Extension Signature Programs
Why Trees Matter/Next S.T.E.P. Program
The OSU Extension Why Trees Matter/Next S.T.E.P. interdisciplinary program focuses on the economic, environmental and social benefits of community forests. Powerful new research-based tools provide information on the energy savings, storm water remediation, air quality and carbon sequestration of individual trees and plantings in community and landscape settings. The program also includes 130 research sites throughout Ohio as part of the Ohio Street Tree Evaluation Program (OSTEP), the development of the new TREE (Tree Research Evaluation and Extension) plot at the Secrest Arboretum of OARDC, volunteer development such as the Master Tree Steward Master Gardener Specialization Program, along with the development of educational curricula and informational resources for educational programming. The Why Trees Matter/Next S.T.E.P. program involves the OSU Extension Nursery Landscape and Turf Team, the Woodland Stewards Team, the AGNR and CD programs, partner agencies and organizations, communities and green industry companies. The program directly assists Ohio citizens with management, plant selection and evaluation decisions regarding Ohio’s valuable green resources.
Ohio families and households who file bankruptcy are looking for a “new start” in financial management. The Bankruptcy Abuse and Consumer Protection Act of 2005 changed the rules for consumers and their attorneys. In order to discharge their debt, clients must first complete a debtor education class. Ohio State University Extension offers the New Start Program, a Department of Justice-approved class. Participants will be issued a certificate of completion to provide to the court. This program is supported by the Healthy Finances Team.
Real Money, Real World
Each year, America’s high schools graduate thousands of young adults who are unprepared for the world ahead of them, particularly in important matters of employment and financial decisions affecting their lives. Real Money, Real World curriculum was created to simulate real-life experiences to help make youth aware of the money management skills they need to be productive and successful members of society. The curriculum focuses on making students aware of the correlation between educational attainments and earning power. Real Money, Real World programs are designed to be a partnership of the county Extension office, the school, and the business community. This program is supported by the Healthy Finances Team and the Workforce Preparation Team.
Dining with Diabetes
Diabetes is the fifth-leading cause of death in Ohio and the number one cause of adult blindness, amputations and kidney failure. Over $130 billion is spent annually on diabetes care and management. Dining with Diabetes is a program designed for people with diabetes and their family members. It helps individuals learn strategies to manage their disease and includes a follow-up reunion three months following class completion. Dining with Diabetes is a partnership between Ohio State University Extension, the Ohio Department of Health and health education partners. It is supported by the Diabetes Education Team.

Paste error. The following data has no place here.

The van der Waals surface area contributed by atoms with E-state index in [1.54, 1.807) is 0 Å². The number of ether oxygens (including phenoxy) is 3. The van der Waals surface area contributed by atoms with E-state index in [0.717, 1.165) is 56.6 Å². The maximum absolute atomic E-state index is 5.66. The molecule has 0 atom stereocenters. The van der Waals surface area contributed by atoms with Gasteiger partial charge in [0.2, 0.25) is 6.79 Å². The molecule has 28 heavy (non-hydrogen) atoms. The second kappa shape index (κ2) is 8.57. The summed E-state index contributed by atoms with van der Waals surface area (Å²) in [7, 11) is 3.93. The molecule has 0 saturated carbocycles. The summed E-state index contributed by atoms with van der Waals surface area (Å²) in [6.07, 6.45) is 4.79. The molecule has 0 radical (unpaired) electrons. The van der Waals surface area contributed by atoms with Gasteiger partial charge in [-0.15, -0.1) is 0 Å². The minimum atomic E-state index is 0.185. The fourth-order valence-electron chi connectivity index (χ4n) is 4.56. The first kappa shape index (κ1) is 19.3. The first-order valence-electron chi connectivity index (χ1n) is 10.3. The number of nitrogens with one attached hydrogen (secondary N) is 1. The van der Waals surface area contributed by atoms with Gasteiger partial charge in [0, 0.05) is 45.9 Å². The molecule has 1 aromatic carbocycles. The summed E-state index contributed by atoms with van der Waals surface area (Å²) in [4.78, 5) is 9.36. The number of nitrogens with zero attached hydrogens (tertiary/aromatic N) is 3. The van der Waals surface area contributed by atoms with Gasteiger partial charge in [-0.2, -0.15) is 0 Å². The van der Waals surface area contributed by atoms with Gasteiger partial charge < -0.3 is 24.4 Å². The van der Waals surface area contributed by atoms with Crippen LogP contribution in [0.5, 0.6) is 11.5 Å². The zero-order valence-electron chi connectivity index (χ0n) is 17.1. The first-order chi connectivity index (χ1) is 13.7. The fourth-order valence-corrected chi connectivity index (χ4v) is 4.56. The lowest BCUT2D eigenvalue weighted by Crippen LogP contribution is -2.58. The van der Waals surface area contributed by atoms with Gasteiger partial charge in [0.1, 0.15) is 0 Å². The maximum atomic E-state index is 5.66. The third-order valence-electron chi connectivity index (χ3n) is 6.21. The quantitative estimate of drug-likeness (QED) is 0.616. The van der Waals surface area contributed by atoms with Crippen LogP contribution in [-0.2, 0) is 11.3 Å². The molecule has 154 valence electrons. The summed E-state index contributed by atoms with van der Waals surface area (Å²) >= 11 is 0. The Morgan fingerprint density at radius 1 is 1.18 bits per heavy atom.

Business Retention & Expansion
The Business Retention & Expansion (BR&E) Program aims to strengthen the capacity of local officials and community volunteers to better understand and manage their local economy. The program engages communities in a formal survey process to identify strategies that will help local businesses remain profitable and expand. The ultimate anticipated outcomes: a more engaged community, a database of local information, and a more robust local economy. The program is targeted to communities of all sizes that are desirous of understanding the strengths and weaknesses of the local economy. A team, the BR&E/ Economic Analysis Team, is currently in development and is very excited about the prospect of giving leadership to this program on a wider scale as a signature program.
Increasing Agronomic Crop and Forage Yield
Increasing Profitable Crop Yields above Trendline-2014 is a program to meet the growing demand for food, feed, fiber, fuel and industrial uses of Ohio’s crops. The year 2014 celebrates the 100th year of Extension education and it is fitting that programs have been developed to meet a growing crisis in world food & energy production. Dr. Luther Tweeten, professor emeritus of Ohio State's Department of Agricultural, Environmental, and Development Economics has seen the world struggle through two previous food crises in 1960 and in the early 1970s. According to Tweeten, “the current global food crisis may even be more dire.” The program is led by ANR Commodity/Issue crop teams (Agronomic, Forage, Fruit and Vegetable). It is a multidiscipline program that assists the agribusiness industry and producers to increase profitable crop yields in a socially and environmentally responsible way, adding more raw commodity for Ohio’s business growth and export markets.